Thursday, February 23, 2012

Amtek Auto’s Buyback Reaches Minimum Quantity, as Dutch Investor Sells



By Special Correspondent:

Amtek Auto Ltd’s (NSE: AMTEKAUTO, BSE: 520077) ongoing stock buyback scheme from the market has gathered momentum on Wednesday, with a large investor, NDMR B.V., selling 18.41 lakh shares to the company, which amounts to 0.79% of the total shares of Amtek Auto.

The significant sell and buyback was executed at NSE at an average price of Rs. 133.84.

Apart from NDMR, there were also other sellers to the ongoing buyback offer on Wednesday, with other unidentifiable investors tendering 1.83 lakh shares to the company in NSE, taking the day’s tally to 20.24 lakh shares. 

However, there was no identifiable tendering of Amtek Auto shares in BSE on Wednesday.

Amtek Auto Ltd is a leading integrated automotive component manufacturer in India, also servicing global markets. It is the fourth largest listed auto ancillaries manufacturer in India, behind Bosch, Exide, & Motherson Sumi Systems, by way of FY'11 sales as well as current market capitalization.

NDMR B.V. is an Amsterdam, Netherlands based investor that had subscribed to Amtek Auto’s FCCB issue, and later - in early 2010 - opted for conversion into equity shares, under a restructured deal with the company, as the then prevailing market price was much below the agreed-upon conversion price. 

On February 9th 2010, NDMR had picked up 2.83 crore shares amounting to 14.69% stake through this FCCB conversion route, thereby becoming the largest non-promoter shareholder in the company, even ahead of its main backers and private equity players, ChrysCapital controlled Warhol, and Warburg Pincus.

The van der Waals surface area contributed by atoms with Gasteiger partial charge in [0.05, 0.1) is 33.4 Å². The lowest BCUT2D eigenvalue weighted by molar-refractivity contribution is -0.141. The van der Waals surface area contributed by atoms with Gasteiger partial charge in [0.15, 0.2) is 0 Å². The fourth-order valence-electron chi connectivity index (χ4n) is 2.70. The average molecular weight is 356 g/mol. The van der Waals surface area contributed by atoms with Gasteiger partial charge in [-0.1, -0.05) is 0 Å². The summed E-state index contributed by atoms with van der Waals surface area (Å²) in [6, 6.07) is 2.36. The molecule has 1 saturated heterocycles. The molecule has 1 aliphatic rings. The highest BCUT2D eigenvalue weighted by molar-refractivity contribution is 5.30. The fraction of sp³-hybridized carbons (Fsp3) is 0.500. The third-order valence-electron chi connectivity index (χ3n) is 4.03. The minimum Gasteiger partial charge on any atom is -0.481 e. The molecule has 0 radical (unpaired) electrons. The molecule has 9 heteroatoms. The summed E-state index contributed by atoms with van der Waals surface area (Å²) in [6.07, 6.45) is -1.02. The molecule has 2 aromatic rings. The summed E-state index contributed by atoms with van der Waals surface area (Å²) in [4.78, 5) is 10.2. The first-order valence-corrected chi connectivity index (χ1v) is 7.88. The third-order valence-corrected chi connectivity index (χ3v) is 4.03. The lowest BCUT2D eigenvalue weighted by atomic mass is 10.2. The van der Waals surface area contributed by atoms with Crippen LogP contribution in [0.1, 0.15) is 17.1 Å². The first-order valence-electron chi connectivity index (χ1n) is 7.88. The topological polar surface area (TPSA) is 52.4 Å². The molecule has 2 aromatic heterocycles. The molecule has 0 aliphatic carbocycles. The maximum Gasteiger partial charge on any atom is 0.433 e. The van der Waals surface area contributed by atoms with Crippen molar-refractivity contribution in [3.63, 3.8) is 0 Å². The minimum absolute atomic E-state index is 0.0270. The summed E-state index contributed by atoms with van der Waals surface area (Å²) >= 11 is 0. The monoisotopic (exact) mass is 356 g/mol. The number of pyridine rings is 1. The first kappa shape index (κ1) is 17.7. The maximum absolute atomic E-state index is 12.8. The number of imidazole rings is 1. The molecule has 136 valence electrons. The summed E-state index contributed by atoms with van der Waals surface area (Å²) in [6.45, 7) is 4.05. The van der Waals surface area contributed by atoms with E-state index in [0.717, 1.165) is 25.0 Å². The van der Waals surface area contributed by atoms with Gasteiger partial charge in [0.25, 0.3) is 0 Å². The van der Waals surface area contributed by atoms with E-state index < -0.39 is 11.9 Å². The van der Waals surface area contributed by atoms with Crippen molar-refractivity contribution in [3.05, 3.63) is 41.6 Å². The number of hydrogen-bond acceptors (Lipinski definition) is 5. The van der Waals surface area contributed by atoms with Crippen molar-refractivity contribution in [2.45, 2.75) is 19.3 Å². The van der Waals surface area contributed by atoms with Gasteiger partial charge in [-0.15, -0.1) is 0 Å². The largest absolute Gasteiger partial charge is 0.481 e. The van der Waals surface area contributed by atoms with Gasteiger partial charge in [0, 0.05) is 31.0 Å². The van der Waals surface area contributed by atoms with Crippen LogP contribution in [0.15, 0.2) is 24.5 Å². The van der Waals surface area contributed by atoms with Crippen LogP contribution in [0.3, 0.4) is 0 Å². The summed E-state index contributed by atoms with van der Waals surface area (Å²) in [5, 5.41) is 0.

But soon after, without waiting for much appreciation, on March 19th 2010, NDMR B.V. had done one of the largest single-day sells in Amtek Auto, of 85 lakh shares, cutting their exposure by 30%.  And by March 2010 end itself, NDMR had sold off all but 39 lakh shares of their huge stake.

However, this stake had remained constant for the last 21 months, since then, ending December 31st, despite the two highs in 2010 and 2011. That is why, Wednesday’s participation by NDMR B.V. in the official buyback by Amtek Auto assumes significance.

Amtek Auto's core competence areas are forging,  grey and ductile iron casting, gravity and high-pressure aluminum die casting, and machining and sub-assembly. The company also manufactures components for non-auto sectors such as the railways, specialty vehicles, aerospace, agricultural and heavy earth moving equipment. Amtek has manufacturing facilities in India, Europe, and North America.

Amtek Auto Ltd is part of the more than 25-year old Amtek Auto Group, one of the largest business groups in the auto ancillary as well as the allied sector of castings & forgings. The Group has two more listed players, Amtek India Ltd and Ahmednagar Forgings Ltd. Together, the three companies operate 39 manufacturing facilities in India, and 4 in Europe.

On the fundamental side, Amtek Auto which was performing well until FY’10 had taken a hit on net profit, amounting to Rs. 186 crore, in FY’11 due to FCCB redemptions in June 2011. Amtek Auto’s financial year ends in June 30th of every year, unlike majority of Indian companies. 

While that was written off by most Amtek watchers as a one-off incident, the bottom-line growth has become sluggish in the fiscal year-to-date. On a year-on-year basis, standalone net profit has dipped in both Q1 and the recently announced Q2 ending December 31st.